When I am preparing for a research trip, I bring along all of the necessities: my laptop, my Flip-pal scanner, a magnifying glass, little colored Post-it flags, a change purse for copies, my digital camera, you know what you need to bring. Oh! And my glasses! I forgot those one time and paid a dear price.
I also take along my 15-generation pedigree chart. I still use a paper copy of a pedigree chart, for it serves as my road map for research. Plus, if I happen to step away for a moment while in the library, I almost always come back to see other researchers looking at it! They want to see if we connect. I also take a few extra to give out, for people are always asking me where I get them.
But, I love looking around the areas where I research. The hills and hollers of Kentucky with the fields of tobacco waiting to go into the tobacco barns. I love looking at the rolling green hills of Virginia, with the peaks of the Appalachian Mountains and their beauty. The grandeur of all of this wonderful land takes my breath away.
I have also visited and photographed a few of the homes of my ancestors. One that stands out in my memory is that of Zachariah Johnston in Lexington, Virginia and has been on the market for awhile. It was built in 1797.
The price tag is $1,500,000.00. I want it.
But, my people didn't stay in one place, and neither did yours. They moved on to other areas that were considered "the west". That would have included Kentucky, and also the Northwest Territory, which included Ohio, Indiana, Illinois, Michigan, Wisconsin and a portion of Minnesota.
People moved for many reasons: in Virginia, it might have been because the land had been "burned" by raising tobacco year after year. They may have received land for military service. There may have been extreme climate conditions. Do a google search on "the year without a summer 1816" and you will be astounded at the effects of volcanic ash from Mount Tamboro, which erupted in Indonesia. It snowed through the summer, creating ice on ponds from New England to North Carolina. Crops were destroyed and people didn't know how they would feed their families through the winter.
There was also the promise of bigger and better things. Young people left New England to come to Ohio and they rarely went back. After that devastating year without a summer, the word went out that in Ohio, you could raise 3 foot turnips and 14 foot tall cornstalks. Let's go!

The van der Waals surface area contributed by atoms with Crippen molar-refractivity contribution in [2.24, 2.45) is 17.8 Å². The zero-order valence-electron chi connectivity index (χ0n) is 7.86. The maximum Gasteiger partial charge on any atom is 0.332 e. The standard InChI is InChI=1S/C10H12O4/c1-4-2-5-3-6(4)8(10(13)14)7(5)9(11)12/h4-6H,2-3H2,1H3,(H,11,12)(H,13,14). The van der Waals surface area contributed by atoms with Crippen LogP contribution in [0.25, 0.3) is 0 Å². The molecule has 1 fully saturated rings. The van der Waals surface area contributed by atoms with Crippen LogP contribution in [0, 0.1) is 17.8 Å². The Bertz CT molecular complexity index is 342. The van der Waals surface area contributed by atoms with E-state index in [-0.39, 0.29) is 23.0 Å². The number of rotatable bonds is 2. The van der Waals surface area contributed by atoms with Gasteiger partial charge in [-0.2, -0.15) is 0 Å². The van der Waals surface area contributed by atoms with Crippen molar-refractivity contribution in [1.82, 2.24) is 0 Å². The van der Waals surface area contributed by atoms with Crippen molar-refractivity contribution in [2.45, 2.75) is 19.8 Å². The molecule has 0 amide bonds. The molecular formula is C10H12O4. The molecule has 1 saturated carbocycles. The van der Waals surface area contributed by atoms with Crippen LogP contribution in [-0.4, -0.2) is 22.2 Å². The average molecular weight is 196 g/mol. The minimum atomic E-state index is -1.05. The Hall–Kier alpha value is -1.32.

Perhaps there had been the death of the patriarch of the family. The oldest son received the land, so as a younger son you knew that whatever you may have received was all that you were going to receive. We'll just move on. And, they did.
Most migrating New Englanders went to the Western Reserve. Those in the mid-South went on to Kentucky, Tennesse, Southern Ohio. I have seen entire neighborhoods in Virginia move to the area along the Ohio River. What brought them there? Industry. Promise of a brighter future for their families.
In a few cases, where a lot of land was received for military service, the taxes could not be paid and they lost the land. Lots of it. They packed up what they could and moved on into southeast Kentucky, farmed out some of the kids and tried to make a living.
All of the above reasons were taken from personal examples from my own family research. And, even my very own immediate family. My father was a coal miner in West Virginia. There were three little girls to feed. There didn't seem to be much of a future for him or his little family. After a trip to north-central Ohio, he came back to tell my mother of a place where: #1 - He could get a better job. #2 - There would be a better chance for his girls' education. #3 - There was no Mormon Church.
They moved on a freezing cold New Year's Day in 1950. Dad was eventually able to get a good job at Westinghouse. My three sisters went into Junior and Senior High School. And...the area opened up for the Mormon Missionaries. (Mom and my three sisters had been baptized in West Virginia) Five years later, I was born.
Sometimes I wish my ancestors would have just been still and stayed in one place. It would be a lot easier for me to find them. But, I'm grateful to be able to go see where they lived in this gorgeous land called America.
To research, we must look at the roads and trails that were most popular at the time our ancestors lived. We must look at the social customs and trends, the possibility of military service, the congregations and neighbors they associated with, the trends of modes of travel, the histories of their towns and villages. We must not use "presentism" - which is placing our current modes of thinking and tradition back to the time they lived in.
And, if possible, travel along the same road they did. See what they saw..and learn to appreciate them even more.